AMMO Athletic founder Jay Cellura believes there's a problem within the athletic wear industry. The products produced by companies like Nike and Under Armour aren't as high-quality as they once were. AMMO Athletic is Cellura's answer to bringing back quality for athletic wear. Starting with compression shorts, AMMO Athletic is looking to join and even beat the likes of Under Armour, Adidas and Nike.
"We're about 20 years after Under Armour came about," Cellura said in an interview with Chat Sports. "When you start to see those guys get fat and happy and lazy and figure their brand will carry more weight than their product, that only lasts for a certain amount of time. This space is certainly ripe for disruption in the form of a product that is ultimately going to be superior to what they are offering. A lot more bang for the buck and at a similar price point."
AMMO Athletic was founded by Cellura and his brother as the way to restore quality. A former football player at Case Western Reserve, Cellura works out six to seven times a week and is passionate about athletic wear. Cellura believes AMMO Athletic is bringing "an improved fit, feel and performance" for athletic wear, something the current giants of industry are lacking.
"We found out that there was really a degradation in the quality of apparel we were getting from the Nikes and Under Armours of the world," Cellura said. "That was kind of a by-product of core materials, poor construction and those were a result of them having to spend more money on marketing. I mean, Steph Curry, Jordan Spieth, Tom Brady, these guys don’t come cheap. In my mind, the have to cut corners in some place. They did it on the quality of their garments unfortunately. We decided to just take a shot on our own. We can do something better and the great thing is we kind of have."
Cellura wanted to build quality athletic wear, starting with compression shorts. But before launching, Cellura did tons of research. He and his brother surveyed 700 athletes, talked with over 100 different suppliers and saw 700-800 various garments. In the end, Cellura settled on an Italian nylon fabric that he says is so lightweight it feels like it's not even there. Everything about the compression short is high-quality according to Cellura.
AMMO Athletic's gear can only be bought on their website, which allows for AMMO to sell at a cheaper price. AMMO's compression shorts would cost $60-70 if they went through retailers like Dick's Sporting Goods. But since they skip the retailers, the compression shorts cost $35. And while AMMO plans on sticking to its own e-commerce channel for the time being, the long-term goal is to join those retailers.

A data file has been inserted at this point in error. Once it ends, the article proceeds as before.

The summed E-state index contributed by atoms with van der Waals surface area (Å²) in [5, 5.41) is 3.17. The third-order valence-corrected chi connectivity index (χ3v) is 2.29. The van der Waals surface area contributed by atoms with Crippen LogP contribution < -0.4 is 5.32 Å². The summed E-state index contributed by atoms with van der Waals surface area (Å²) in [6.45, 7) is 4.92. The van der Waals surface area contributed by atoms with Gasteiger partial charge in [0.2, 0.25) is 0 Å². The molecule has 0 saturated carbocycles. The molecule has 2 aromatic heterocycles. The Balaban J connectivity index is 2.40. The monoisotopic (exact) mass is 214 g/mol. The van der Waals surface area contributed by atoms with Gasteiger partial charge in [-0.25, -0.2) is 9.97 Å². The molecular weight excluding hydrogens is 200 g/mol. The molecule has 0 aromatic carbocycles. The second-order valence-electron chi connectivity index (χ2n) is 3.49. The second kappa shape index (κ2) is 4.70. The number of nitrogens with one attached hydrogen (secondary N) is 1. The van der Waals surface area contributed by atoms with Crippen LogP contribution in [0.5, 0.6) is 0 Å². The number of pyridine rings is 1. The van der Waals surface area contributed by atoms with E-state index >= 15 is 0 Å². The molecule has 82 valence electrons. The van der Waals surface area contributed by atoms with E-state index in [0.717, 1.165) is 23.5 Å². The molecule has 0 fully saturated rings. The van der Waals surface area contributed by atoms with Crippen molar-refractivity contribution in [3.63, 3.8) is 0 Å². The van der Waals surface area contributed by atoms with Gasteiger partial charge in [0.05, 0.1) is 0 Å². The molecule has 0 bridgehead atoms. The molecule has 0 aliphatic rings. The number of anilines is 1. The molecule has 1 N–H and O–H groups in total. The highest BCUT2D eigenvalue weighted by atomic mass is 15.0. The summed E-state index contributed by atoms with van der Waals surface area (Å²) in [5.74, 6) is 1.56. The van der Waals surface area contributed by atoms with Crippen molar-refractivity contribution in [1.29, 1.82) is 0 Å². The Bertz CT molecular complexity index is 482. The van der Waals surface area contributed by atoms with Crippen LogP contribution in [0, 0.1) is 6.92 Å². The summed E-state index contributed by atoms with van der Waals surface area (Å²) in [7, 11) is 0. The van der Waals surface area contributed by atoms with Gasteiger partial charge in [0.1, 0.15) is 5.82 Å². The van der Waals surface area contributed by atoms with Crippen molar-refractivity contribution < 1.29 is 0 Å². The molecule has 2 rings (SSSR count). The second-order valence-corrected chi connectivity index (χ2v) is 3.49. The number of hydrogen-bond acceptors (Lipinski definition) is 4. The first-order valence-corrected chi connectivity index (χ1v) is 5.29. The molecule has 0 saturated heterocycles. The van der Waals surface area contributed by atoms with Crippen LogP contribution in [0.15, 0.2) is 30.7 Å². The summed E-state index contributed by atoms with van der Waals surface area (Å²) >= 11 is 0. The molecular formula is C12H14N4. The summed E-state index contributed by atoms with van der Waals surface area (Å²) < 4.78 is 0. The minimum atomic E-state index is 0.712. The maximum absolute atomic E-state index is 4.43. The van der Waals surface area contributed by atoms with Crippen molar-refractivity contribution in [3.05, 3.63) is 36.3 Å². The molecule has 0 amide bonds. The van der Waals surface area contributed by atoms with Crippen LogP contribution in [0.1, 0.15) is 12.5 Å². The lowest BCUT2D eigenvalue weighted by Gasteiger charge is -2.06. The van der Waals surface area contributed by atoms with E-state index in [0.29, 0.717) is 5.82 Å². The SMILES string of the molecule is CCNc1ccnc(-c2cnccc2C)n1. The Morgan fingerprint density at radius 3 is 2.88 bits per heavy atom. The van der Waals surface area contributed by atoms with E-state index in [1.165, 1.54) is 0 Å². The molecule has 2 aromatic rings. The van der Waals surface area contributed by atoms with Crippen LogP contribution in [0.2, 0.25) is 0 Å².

"Looking forward, our goal is to become the next Under Armour or the next Nike" Cellura said. "To take AMMO to the big leagues and make a competitor that is on par in a brand standpoint with those major names. In order to do that, we inevitable we will have to go after the retail space."
AMMO Athletic began shipping their products in December 2015. Although the start wasn't as strong as hoped, things are trending in the right direction.
"Things started a little slower than you always hope, but we’ve seen a nice ramp up over the past month or so as some of our marketing campaigns and outreach efforts have started to pay off," Cellura said. "Things are trending in a positive effort. We have some things that will hopefully take us to the next stage and put us in really great shape as we come and roll out some new products around the turn of the summer."
Those two new products are a mid-calf length compression pant and a performance shirt. Cellura expects the pants to launch in two to three months and the shirt near the end of the summer. The two new products from AMMO come with their fit guarantee; if the item doesn't fit properly, AMMO will replace the gear with a properly fitting pair or refund the purchase. That's all part of their quality mantra, which extends beyond just the product.
"AMMO is all about the quality," Cellura said. "That stands for our product, it stands for our service, it stands for everything we do. In the end, it’s a scratch and claw game. We’re just trying to do whatever we can to differentiate ourselves from the other guys out there. That come in the form of our product or in the way we treat our customers."Back to the Sports Tech Newsfeed